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In a recent case, the Second District Court of Appeals Division 5 in California issued an opinion in an appeal involving a termination dispute between an employer and an employee. The employer, Phonexa Holdings, hired the employee, the former chief marketing officer, a few months prior to firing her after she raised concerns about the company’s compliance with COVID-19 public health measures. Following the termination, Phonexa filed a lawsuit claiming that the former employee and her husband stole proprietary information from the company. The former employee filed a cross-complaint asserting various employment claims, and both sides filed anti-SLAPP motions to strike the other’s lawsuits. The appeals court decision resolved the appeal from the trial court’s order denying Phonexa’s anti-SLAPP motion, with the appeals court ultimately denying the appeal, affirming the lower court’s decision to deny Phonexa’s anti-SLAPP motion.

Facts of the Case

Phonexa sued the former employee in August of 2020, alleging that her relationship with senior management at the company deteriorated after she took two days off of work starting on July 20, 2020, and copied the hard drive of her work computer onto a series of personal drives. Phonexa alleges that she copied the electronic materials at the direction of an executive at a competing company in order to steal Phonexa’s trade secrets. The former employee filed a cross-complaint asserting multiple employment claims, including that Phonexa’s chief executive officer (CEO) questioned and interrogated employees who were working from home and made statements that COVID-19 was a hoax and an attempt to disrupt the 2020 presidential election, among other claims. When the former employee shared concerns regarding the return to work policy with human resources in May 2020, the CEO demanded the complaining employees’ names and threatened retaliation.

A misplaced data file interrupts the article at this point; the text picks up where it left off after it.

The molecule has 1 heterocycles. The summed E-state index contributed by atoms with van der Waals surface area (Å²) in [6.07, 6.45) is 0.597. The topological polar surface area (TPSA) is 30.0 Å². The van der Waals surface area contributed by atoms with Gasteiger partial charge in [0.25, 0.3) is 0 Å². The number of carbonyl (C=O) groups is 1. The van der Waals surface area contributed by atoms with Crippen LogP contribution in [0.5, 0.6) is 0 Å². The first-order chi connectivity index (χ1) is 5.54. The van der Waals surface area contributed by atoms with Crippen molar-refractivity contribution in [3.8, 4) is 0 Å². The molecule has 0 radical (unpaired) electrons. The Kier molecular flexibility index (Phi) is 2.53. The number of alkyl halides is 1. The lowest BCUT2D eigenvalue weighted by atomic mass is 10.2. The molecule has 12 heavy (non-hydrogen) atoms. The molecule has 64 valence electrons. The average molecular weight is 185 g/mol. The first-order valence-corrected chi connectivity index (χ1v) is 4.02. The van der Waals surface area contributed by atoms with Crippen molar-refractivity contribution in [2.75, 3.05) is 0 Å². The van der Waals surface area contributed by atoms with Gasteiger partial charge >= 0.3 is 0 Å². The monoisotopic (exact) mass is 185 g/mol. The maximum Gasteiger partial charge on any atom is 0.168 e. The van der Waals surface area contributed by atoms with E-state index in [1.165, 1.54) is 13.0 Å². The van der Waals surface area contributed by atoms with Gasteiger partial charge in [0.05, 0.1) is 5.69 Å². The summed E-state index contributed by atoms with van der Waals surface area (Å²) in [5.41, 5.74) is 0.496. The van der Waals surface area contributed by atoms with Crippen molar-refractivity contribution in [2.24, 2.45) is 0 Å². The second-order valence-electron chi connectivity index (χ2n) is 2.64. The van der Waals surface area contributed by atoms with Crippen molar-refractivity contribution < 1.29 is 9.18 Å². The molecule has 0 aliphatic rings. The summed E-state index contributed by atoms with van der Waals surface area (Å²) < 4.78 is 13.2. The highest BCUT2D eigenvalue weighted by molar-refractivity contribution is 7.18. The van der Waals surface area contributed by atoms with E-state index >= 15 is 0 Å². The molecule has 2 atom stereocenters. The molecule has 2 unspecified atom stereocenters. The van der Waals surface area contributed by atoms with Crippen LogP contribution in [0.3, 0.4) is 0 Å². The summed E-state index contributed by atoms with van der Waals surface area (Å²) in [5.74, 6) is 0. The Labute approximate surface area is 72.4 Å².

The former employee worked from home for the duration of her time at Phonexa after advising them that she suffers from a preexisting medical condition that required her to be cautious about contracting COVID-19. Despite this, the CEO asked her numerous times when she planned to work from the office. During a phone call on July 20, 2020, the CEO berated and belittled her, and two days after the call when she submitted a formal written complaint about the company policy, the former employee was terminated.

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In a recent case, the Fourth District Court of Appeals Division 3 in California issued an opinion in an appeal involving a termination dispute between an employer and an employee. The employer, Airborne Systems North America of CA, Inc., terminated the employee after a coworker complained about inappropriate conduct towards her. Following the termination, the employee filed a lawsuit for, inter alia, wrongful employment termination and violation of the California Fair Employment and Housing Act against Airborne and Airborne’s human resource manager. At trial, judgment was granted in favor of Airborne, and the employee appealed the decision shortly thereafter.

Facts of the Case

In July 2017, the employee exhausted his administrative remedies by filing a complaint with the Department of Fair Employment Housing alleging that Airborne terminated his employment because of his age and because of his mental disability, resulting from the enormous stress from the hostile work environment. He further alleged in that complaint that during the time he was employed by Airborne he received excellent performance evaluations and maintained a great work record. After being terminated, the person that replaced him was younger and had significantly less experience.